The result of this passion is ‘Goliath’, a track as ginormous as its title suggests, which picks up your eardrums and slams them back down to Earth euphorically. While Simon Neil’s trademark melodies are present and correct, it’s the earthquake-inducing eruption of energy his seismic screams deliver across the breakdown that shines through. For Sam, it was important to embrace their idols and their friends on their tracks, even more so with the death of Tom still very fresh in their minds. “It made sense to have that kind of friendship documented so that when we’re all dead and gone, someone will be drunk listening to the record and going, ‘that’s cool, I bet they had some crazy nights out’.”

The balance between being dead and gone and being the band who go on crazy nights out isn’t too far from the moral compass that makes up ‘For Those That Wish To Exist’ – an album that is as much about the hope humanity can carry itself on as it is about the dystopia we’re dictating our future to be. They’ve always been associated with raising their voices about the world around them, but Sam and co. feel it’s more important to simply shine a spotlight on it and let their listeners make up their own minds.

“There are far more important people than us talking about the issues going on in the world, and no one seems to give a shit, so I think with this record it was way more important to just put a spotlight on it rather than ask the question and be like, ‘why isn’t anyone fucking doing anything about this?’ Let’s just talk about what’s going on in the world because it’s impossible to talk about anything else. It’s like starting to write songs about things you’re impassioned about, so for us, we’re like, let’s start with Earth, because it’s fucking crazy what’s going on here at the moment.”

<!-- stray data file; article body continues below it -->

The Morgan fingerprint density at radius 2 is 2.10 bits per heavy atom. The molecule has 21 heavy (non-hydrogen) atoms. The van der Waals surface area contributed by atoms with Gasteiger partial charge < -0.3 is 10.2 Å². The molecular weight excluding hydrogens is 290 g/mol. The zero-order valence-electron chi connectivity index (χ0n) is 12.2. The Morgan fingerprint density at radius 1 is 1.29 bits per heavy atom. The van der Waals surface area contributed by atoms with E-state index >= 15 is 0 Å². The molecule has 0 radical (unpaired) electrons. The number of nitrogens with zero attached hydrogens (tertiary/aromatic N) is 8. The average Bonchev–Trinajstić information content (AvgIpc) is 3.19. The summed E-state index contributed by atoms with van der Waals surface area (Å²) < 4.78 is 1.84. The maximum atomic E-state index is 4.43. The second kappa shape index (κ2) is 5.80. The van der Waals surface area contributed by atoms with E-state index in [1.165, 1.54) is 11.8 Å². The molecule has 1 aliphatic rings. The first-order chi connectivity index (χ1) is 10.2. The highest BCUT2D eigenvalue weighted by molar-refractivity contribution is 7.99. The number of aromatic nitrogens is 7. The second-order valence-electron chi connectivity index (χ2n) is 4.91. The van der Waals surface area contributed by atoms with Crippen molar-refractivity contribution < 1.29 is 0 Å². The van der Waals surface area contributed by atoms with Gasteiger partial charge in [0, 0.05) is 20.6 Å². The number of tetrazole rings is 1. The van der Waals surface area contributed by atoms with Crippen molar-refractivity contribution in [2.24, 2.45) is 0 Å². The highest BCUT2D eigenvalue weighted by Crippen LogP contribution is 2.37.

“Greta Thunberg is loved around the world for what she’s doing, but she shouldn’t have to be doing it, this should already be done”

Sam Carter

While they’re not directly delivering a message to move the masses by, they are looking for us to take a little accountability for our actions, or lack thereof, as they look towards the handful of people taking a stand.